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Kaltura, Inc. (KLTR 1.37%)
Q4 2021 Earnings Call
Feb 23, 2022, 8:00 a.m. ET

Contents:

  • Prepared Remarks
  • Questions and Answers
  • Call Participants

Prepared Remarks:


Operator

Good morning, everyone, and welcome to the Kaltura fourth quarter and full Year 2021 earnings conference call. All material contained in the webcast is the sole property and copyright of Kaltura with all rights reserved. For opening remarks and introductions, I will now turn the call over to Erica Mannion at Sapphire investor relations. Please go ahead.

Erica Mannion -- Investor Relations

Thank you, and good morning. With me today from Kaltura are Ron Yekutiel, co-founder, chairman, and chief executive officer; and Yaron Garmazi, chief financial officer. Ron will begin with a summary of the results for the fourth quarter and full year ended December 31, 2021, and the trends and areas of focus that are expected to impact 2022. Yaron will then review in greater detail the financial results for the fourth quarter and for the full year, followed by the company's outlook for the first quarter and full year of 2022.

We will then open the call for questions. Please note that this call will include forward-looking statements within the meaning of the federal securities laws, including, but not limited to, statements regarding Kaltura's expected future financial results and management's expectations and plans for the business. These statements are neither promises nor guarantees and involve risks and uncertainties that may cause actual results to differ materially from those discussed here. Important factors that could cause actual results to differ from forward-looking statements can be found in the risk factors section of Kaltura's quarterly report on Form 10-Q for the quarterly period ended September 30, 2021, and other periodic SEC filings, including the annual report on Form 10-K for the year ended December 31, 2021, to be filed with the SEC.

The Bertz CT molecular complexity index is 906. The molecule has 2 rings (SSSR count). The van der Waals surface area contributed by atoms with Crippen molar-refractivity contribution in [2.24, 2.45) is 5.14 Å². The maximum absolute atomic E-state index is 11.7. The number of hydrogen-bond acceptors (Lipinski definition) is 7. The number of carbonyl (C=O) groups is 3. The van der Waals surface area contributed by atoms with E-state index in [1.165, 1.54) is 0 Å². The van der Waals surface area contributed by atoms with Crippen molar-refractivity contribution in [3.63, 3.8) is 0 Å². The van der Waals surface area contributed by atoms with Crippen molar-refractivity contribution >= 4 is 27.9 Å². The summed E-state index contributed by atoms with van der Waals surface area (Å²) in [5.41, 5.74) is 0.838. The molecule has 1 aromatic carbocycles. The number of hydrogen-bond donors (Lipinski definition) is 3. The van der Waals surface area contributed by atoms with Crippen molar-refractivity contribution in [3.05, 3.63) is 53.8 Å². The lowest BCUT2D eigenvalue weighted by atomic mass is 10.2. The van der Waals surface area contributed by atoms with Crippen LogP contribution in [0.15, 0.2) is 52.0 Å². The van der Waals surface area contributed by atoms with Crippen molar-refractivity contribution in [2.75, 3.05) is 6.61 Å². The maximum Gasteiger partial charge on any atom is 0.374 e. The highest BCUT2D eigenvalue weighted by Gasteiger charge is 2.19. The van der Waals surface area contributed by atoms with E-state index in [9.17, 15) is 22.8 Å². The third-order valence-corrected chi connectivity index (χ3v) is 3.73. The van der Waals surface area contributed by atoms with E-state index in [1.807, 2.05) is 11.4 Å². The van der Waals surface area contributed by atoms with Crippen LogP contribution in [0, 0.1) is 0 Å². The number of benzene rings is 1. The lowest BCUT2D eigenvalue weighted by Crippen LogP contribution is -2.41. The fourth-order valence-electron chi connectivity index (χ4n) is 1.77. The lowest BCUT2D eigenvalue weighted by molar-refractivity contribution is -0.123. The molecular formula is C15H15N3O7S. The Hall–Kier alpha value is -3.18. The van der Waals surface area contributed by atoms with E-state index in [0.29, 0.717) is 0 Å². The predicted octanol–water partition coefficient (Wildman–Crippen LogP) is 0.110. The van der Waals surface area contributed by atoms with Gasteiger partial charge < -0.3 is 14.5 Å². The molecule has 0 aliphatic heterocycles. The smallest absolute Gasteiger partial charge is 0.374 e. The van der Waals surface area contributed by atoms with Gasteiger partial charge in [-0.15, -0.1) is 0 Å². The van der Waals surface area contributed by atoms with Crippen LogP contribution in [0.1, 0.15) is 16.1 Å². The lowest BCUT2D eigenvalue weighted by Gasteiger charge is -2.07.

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Any forward-looking statements made in this conference call, including responses to your questions, are based on current expectations as of today and Kaltura assumes no obligation to update or revise them, whether as a result of new developments or otherwise, except as required by law. Please note, we will be discussing a non-GAAP financial measure, adjusted EBITDA, during this call. For a reconciliation of this non-GAAP financial measure to the most directly comparable GAAP metric, please refer to our earnings release, which is available on our website at www.investors.kaltura.com. Now I will turn the call over to Ron.

Ron Yekutiel -- Co-Founder, Chairman, and Chief Executive Officer